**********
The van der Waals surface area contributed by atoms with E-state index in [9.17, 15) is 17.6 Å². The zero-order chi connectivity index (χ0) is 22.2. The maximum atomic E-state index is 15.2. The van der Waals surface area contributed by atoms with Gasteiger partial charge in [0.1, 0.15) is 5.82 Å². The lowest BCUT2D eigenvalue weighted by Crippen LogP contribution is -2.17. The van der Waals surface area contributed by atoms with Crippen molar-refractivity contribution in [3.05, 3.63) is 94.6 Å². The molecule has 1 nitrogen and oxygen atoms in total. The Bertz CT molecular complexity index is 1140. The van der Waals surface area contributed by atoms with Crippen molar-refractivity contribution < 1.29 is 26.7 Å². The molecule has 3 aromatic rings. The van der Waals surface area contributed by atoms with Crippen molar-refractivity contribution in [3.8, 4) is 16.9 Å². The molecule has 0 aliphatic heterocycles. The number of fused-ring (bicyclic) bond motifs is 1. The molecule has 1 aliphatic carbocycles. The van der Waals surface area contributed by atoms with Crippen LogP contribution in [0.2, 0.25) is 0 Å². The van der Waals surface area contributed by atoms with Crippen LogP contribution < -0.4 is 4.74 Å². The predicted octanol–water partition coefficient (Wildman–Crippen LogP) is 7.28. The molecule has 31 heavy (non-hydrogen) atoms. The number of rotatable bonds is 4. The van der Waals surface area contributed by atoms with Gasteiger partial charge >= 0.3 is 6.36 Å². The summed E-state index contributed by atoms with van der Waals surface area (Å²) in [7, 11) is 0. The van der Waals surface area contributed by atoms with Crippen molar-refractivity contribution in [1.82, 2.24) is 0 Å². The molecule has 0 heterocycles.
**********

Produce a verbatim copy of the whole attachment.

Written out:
The van der Waals surface area contributed by atoms with E-state index in [9.17, 15) is 17.6 Å². The zero-order chi connectivity index (χ0) is 22.2. The maximum atomic E-state index is 15.2. The van der Waals surface area contributed by atoms with Gasteiger partial charge in [0.1, 0.15) is 5.82 Å². The lowest BCUT2D eigenvalue weighted by Crippen LogP contribution is -2.17. The van der Waals surface area contributed by atoms with Crippen molar-refractivity contribution in [3.05, 3.63) is 94.6 Å². The molecule has 1 nitrogen and oxygen atoms in total. The Bertz CT molecular complexity index is 1140. The van der Waals surface area contributed by atoms with Crippen molar-refractivity contribution < 1.29 is 26.7 Å². The molecule has 3 aromatic rings. The van der Waals surface area contributed by atoms with Crippen molar-refractivity contribution in [3.8, 4) is 16.9 Å². The molecule has 0 aliphatic heterocycles. The number of fused-ring (bicyclic) bond motifs is 1. The molecule has 1 aliphatic carbocycles. The van der Waals surface area contributed by atoms with Crippen LogP contribution in [0.2, 0.25) is 0 Å². The van der Waals surface area contributed by atoms with Crippen LogP contribution < -0.4 is 4.74 Å². The predicted octanol–water partition coefficient (Wildman–Crippen LogP) is 7.28. The molecule has 31 heavy (non-hydrogen) atoms. The number of rotatable bonds is 4. The van der Waals surface area contributed by atoms with Gasteiger partial charge >= 0.3 is 6.36 Å². The summed E-state index contributed by atoms with van der Waals surface area (Å²) in [7, 11) is 0. The van der Waals surface area contributed by atoms with Crippen molar-refractivity contribution in [1.82, 2.24) is 0 Å². The molecule has 0 heterocycles.